The rags are first sorted, then carried to the mill, and put into an engine placed in a large trough filled with water: this engine has long spikes of iron fixed in it; and, by moving round with great swiftness, soon tears the rags every way, and reduces them to a pulp; moulds are then used, the size of a sheet of paper, which are dipped into his pulp, and shaken till the paper becomes of hte thickness and consistence the makers wish it to be.
Several of these sheets when taken from the moulds are laid one upon another, with a piece of felt placed between each; and after being twice pressed are hung up to dry.
When dry, the paper is taken off the lines, and rubbed smooth with the hand; it is then sized.
The size is made of clean parchment and vellum shavings: the size is trained through fin cloth, which is strewed with powdered white vitriol and alum; the paper is dipped in this, and, after being pressed a third time, it is separated sheet by sheet to dry, and then made up into quires and reams.

~ Mangnall’s Questions, 1830

You know that scene in Mansfield Park where Fanny’s poor mother says, “Fanny, all that paper!” Now we see why, it was a laborious process and an expensive product!

Questions about Gail’s Parasolverse? There’s a wiki for that!

Have You Considered Making It Funny? The Power of Humor as Subversion for Fiction Authors (Important for Writers)

Posted by Gail Carriger

Humor is POWER

Comedy in writing is an interesting thing, Gentle Reader. I talk about it a lot in person, but I don’t really write about it that much here on the interwebs. Whatcha know, this is special.

Writing about comedy is a little like watching one of those cooking shows, a frustrating tease. It destroys the magic, knowing how it gets made and you still don’t get to enjoy it when it’s finished.

So instead of writing about what humor is in literature, I’d going to talk about what it can do.

The Semantics of Funny Business

Can I get something out of the way first?

By humor I mean a great deal more than a sassy angst-driven pixie dream girl vomiting forth her quirky first-person perspective on life’s current tragedy. Humor is not just wit and treading the dark line between horror and slapstick.

Comedy can be anything from puns, to twisted sentences, interjected narration, complex word building, ludicrous situations, absurd exaggeration, contrast, oddball perspective, and so much more.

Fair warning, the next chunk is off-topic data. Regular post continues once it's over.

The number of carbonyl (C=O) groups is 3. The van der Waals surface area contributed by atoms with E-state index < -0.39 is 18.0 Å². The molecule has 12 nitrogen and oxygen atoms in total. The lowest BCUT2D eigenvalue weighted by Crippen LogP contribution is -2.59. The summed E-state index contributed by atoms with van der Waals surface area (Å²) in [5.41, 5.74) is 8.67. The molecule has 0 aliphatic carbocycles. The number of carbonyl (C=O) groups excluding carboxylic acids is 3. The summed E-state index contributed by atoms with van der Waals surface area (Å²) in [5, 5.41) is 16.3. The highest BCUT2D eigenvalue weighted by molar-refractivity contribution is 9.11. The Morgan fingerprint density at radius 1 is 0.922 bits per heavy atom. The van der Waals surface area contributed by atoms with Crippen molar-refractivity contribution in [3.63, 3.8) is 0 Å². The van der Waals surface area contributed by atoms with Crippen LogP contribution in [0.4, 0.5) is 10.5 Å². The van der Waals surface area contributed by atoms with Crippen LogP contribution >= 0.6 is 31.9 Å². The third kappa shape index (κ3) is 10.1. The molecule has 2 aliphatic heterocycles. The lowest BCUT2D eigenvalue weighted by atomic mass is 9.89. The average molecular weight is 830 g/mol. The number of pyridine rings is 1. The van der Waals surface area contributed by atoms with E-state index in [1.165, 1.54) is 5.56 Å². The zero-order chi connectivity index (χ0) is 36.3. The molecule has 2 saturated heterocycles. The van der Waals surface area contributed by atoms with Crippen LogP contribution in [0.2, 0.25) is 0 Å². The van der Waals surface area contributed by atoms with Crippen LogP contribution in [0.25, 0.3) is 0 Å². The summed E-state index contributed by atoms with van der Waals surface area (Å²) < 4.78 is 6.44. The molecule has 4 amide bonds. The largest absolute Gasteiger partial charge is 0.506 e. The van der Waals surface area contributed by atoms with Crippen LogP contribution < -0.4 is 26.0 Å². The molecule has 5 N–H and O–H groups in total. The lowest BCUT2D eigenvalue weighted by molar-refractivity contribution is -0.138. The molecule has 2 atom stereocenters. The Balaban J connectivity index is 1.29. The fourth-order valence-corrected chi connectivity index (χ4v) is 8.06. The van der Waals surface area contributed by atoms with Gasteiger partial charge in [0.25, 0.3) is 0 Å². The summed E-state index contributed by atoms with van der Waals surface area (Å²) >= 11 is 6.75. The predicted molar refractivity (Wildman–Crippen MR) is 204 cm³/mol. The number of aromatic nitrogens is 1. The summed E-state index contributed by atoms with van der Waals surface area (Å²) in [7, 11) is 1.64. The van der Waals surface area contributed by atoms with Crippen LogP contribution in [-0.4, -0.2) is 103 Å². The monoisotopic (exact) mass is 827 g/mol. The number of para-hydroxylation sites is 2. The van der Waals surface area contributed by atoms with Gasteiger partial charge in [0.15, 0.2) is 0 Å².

What humor really is, and what many more serious writers (and readers and critics) forget is that it is also a tool.

A very powerful tool.

Inbox Cat Licks Her Lips At You


Humor & Narrative Structure

From a purely mechanical perspective comedic moments in prose are instruments of pace. A reader will forgive many things if you make them laugh. For example, a long drawn out description is easy to digest when there are a two points of connected titillation in the beginning and middle that yields up a laugh at the end.

Comedy is part of the heartbeat of a book, as much as any action sequence. It can be used to relax a reader right before delivering a strong narrative punch, thus making that punch more powerful. It can also be used to intentionally break tension, giving the reader some breathing room.

Many authors develop a sing-song voice to their narration (sentence and paragraph structure, even length of words and the order they follow each other). This can lull readers into listlessness, wake them up with a shake of laughter, and suddenly they are once more paying very close attention to the text.

Comedy Long Form

My favorite moments of comedy are the long interwoven ones that come with plot, world-building and character.

I imagine my reader laughing out loud and a friend asking, “What’s so funny?”  The reader would have to describe the whole book, or the entire world, or a character’s background for the hilarity to be understood.

I call these “you had to be there” jokes.

This kind of humor is interwoven with fabric of the story and is, usually, instrumental in defining a book as comedic.